He’ll often bust out his impressive falsetto, like on the funk fueled ‘Charms’. “Put your charms around me, let me be your goal for the nighttime”, he sings, before an appropriately raunchy guitar solo is interrupted by an even raunchier synth solo. It’s catchy, and charming, and honestly not something you would’ve expected to hear from someone who plays in an indie guitar band in years gone by. In my youth, scenes were much more territorial, and pop music was sometimes sneered at, but nowadays there’s a much healthier attitude to musical cross pollination.
On 'Fontelina', Nott unabashedly channels the eighties, with help from a reverbed drum machine and bubbling synth. Tracks like that also stand out for their sparse rhythm - much of the album rides a wave of twitchy, slightly hyperactive beats, which is maybe to be expected from an album by a drummer. The opener ‘Vincent’s Castle’ is a bit of a showcase for Nott’s playing, going from an icy serenity to an explosion of the kind of nervous energy found on latter day Radiohead albums.
The liner notes for this album simply say ‘This album took me ages but it's finally here’. It’s easy to see why. Jonathan Nott is clearly very talented, and it’s not really fair to label him 'a drummer' when he can do everything needed to make an album.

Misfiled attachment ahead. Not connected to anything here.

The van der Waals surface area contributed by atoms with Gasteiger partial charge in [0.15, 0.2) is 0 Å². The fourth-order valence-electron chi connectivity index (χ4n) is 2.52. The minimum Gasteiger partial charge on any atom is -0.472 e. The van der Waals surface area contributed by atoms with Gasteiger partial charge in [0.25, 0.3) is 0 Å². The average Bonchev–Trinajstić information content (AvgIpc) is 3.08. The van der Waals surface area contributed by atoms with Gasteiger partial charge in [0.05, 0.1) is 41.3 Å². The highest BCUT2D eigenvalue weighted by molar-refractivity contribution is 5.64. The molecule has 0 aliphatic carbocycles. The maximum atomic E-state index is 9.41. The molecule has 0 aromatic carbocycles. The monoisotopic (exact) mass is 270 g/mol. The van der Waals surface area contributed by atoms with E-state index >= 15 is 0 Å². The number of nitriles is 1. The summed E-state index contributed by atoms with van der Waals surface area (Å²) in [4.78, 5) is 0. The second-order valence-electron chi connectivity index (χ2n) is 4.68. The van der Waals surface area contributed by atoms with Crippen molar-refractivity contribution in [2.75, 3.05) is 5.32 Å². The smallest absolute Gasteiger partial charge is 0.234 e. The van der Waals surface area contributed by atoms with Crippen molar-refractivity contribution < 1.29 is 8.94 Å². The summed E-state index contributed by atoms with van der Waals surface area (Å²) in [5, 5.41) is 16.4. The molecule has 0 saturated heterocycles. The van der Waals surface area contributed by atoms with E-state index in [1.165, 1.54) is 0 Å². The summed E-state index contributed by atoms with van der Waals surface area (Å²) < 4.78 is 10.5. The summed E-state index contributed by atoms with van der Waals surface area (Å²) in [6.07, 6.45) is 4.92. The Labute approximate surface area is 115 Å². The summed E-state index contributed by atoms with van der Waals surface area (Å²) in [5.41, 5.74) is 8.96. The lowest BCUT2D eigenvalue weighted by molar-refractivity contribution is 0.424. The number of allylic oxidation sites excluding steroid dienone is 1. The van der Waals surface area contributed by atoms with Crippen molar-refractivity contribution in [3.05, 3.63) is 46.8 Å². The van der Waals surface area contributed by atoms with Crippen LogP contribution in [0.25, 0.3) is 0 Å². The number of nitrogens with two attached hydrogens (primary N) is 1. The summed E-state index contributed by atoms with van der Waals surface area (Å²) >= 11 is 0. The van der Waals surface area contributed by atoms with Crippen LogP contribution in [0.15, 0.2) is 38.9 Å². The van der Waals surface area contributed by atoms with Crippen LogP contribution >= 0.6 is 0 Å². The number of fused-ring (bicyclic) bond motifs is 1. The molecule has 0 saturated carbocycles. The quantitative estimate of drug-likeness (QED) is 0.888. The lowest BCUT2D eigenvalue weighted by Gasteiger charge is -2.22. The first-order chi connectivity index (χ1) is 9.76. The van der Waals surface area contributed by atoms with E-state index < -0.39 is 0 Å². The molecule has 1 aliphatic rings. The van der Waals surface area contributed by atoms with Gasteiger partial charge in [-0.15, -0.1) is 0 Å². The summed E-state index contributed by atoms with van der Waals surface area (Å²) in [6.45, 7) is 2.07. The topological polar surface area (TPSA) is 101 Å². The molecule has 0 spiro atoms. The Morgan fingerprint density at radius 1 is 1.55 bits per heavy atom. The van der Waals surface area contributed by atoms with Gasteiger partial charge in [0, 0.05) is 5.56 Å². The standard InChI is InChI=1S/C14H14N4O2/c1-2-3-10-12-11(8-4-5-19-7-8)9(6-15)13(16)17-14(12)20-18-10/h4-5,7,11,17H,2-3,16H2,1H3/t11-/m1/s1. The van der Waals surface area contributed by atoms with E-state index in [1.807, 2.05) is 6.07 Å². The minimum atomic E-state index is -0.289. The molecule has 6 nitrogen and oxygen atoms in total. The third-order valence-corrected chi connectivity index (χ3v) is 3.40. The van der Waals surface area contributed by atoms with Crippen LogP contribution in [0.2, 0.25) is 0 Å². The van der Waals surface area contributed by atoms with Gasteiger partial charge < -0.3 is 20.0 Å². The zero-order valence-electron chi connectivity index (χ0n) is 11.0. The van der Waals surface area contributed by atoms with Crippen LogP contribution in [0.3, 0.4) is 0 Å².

I’ll add to my ruminations about the state of modern music by saying that I think in general, people are getting more talented at a younger age. I think in part that’s because there are resources online to help you learn whatever you need.
But it’s still immensely impressive that one guy wrote and recorded these tracks, and that this self-titled album is strong enough to stand alongside ones that have a lot more money and resources behind them.
I Love You To Death by Grawlixes
When you’re the type of music fan who hunts down new releases, you see a lot of bios - the space where bands or artists (or their publicists) describe themselves. But I was really taken with the one for Wellington band Grawlixes, which describes them as “an existential folk-pop band”. They say their songs are about “doomed relationships, not being invited to parties, and wanting to murder each other.”
That last line definitely raised an eyebrow, and I assume it’s what inspired the title of their second album: I Love You To Death.